Complaint planned to police watchdog

A row of carved fence posts tell the stories of the Kawhia area's ancestors. But history never stops, and resident Jack Maikuku has an idea for a new carving, one that reflects an infamous part of recent Kawhia.

"They could do one with someone lying down on their stomach, like Jackie."

Jackie is Maikuku's 20-year-old son, who has been in police custody since an incident at the Kawhia Wharf on January 11 when the local police officer was badly bruised.

Jackie Maikuku is charged with assaulting Constable Perry Griffin, but has not pleaded and will appear in court again on March 18.


Jack Maikuku, 49, was also charged but police dropped that on Monday. Another 15-year-old was referred to Youth Aid.

Police initially alleged Griffin was beaten and stripped of his pepper spray, Taser and pistol by a group of people as he tried to arrest Jackie Maikuku on outstanding warrants.

But Jack Maikuku claims Griffin activated his call alert button seven minutes before the melee began, then pepper-sprayed Jackie unnecessarily.

"(Jackie) wasn't threatening until Perry sprayed him.

"Everyone who knows him knows you could put a mince pie on top of the truck and you would've got him. But put a stick in front of him and he's going to react.

"(His charges were) mostly for driving offences. It's not as if he was the most wanted man in New Zealand."

When police back-up arrived, Jackie lay on the ground as told, Maikuku said.

Waikato West Area Commander, Inspector Paul Carpenter, would not comment while the matter was before court.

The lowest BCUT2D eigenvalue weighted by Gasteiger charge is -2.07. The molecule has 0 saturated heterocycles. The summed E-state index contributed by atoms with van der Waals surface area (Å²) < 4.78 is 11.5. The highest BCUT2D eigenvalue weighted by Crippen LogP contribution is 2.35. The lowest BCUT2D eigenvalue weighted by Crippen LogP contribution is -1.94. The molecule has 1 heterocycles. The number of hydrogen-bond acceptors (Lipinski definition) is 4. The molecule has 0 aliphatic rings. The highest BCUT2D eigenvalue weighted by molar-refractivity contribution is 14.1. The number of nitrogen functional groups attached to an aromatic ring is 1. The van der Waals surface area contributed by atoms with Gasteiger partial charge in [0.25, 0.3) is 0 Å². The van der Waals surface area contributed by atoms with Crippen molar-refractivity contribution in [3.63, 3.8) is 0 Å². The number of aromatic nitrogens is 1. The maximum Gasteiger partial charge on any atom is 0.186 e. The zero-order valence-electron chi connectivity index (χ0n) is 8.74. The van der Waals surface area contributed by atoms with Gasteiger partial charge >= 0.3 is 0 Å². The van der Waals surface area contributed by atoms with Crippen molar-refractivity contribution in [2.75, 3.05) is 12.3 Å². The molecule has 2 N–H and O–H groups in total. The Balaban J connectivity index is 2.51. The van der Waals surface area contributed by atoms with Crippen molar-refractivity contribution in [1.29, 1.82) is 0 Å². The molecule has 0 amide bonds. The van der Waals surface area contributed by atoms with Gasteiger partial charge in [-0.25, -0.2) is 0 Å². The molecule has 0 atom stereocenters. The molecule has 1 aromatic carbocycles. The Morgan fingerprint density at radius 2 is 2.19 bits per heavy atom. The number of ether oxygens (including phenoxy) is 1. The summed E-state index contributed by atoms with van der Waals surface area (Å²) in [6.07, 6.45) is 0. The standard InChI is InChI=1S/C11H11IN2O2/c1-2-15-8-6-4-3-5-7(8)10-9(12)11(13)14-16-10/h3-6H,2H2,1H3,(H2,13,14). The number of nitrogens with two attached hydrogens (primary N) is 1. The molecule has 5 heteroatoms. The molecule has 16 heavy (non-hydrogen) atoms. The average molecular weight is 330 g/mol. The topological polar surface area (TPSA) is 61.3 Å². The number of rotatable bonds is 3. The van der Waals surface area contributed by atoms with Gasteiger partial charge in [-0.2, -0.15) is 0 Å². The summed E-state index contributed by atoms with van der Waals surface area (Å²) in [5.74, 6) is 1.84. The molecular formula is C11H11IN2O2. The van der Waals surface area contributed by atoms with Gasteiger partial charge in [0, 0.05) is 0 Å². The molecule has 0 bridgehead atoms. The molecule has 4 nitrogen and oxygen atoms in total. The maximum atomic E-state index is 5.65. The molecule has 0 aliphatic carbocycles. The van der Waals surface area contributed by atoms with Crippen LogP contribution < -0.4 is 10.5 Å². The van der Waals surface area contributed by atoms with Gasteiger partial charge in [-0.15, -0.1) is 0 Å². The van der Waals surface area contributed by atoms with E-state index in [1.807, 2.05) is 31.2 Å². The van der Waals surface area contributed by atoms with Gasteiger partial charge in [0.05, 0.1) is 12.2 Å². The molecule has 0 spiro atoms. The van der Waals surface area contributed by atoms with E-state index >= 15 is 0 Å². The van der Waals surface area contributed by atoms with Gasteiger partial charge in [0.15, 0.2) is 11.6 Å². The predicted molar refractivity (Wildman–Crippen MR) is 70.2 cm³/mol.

Maikuku said he was surprised to be arrested.

Griffin charged him with disorderly behaviour two years ago but that charge was also dropped.

The former automotive engineer, who lost his leg in a car crash 16 years ago, said returning home after his arrest was awkward.

"People would look at you and the moment you'd look back they'd look away."

He had learned a lot about media scrutiny and the police process, and planned to complain to the Police Complaints Authority, Maikuku said.

'Two sides to the story'

Constable Perry Griffin's boat is still in the driveway of Kawhia's police station.

In the yard of the attached watchhouse, his children's toys lie scattered across the grass.

At the nearby preschool, Griffin's wife Tracey is still on staff, although her shifts were initially changed so she wouldn't be working with Lisa Maikuku, whose son Jackie is charged with attacking the policeman seven weeks ago.

Waikato West Area Commander, Inspector Paul Carpenter, said Griffin was on annual leave. He would not comment on when, or if, Griffin would return to the isolated post.

Griffin couldn't talk about what had happened, but said the community was behind him. "I've had incredible support. You just need to talk to the people out there. There's two sides to the story."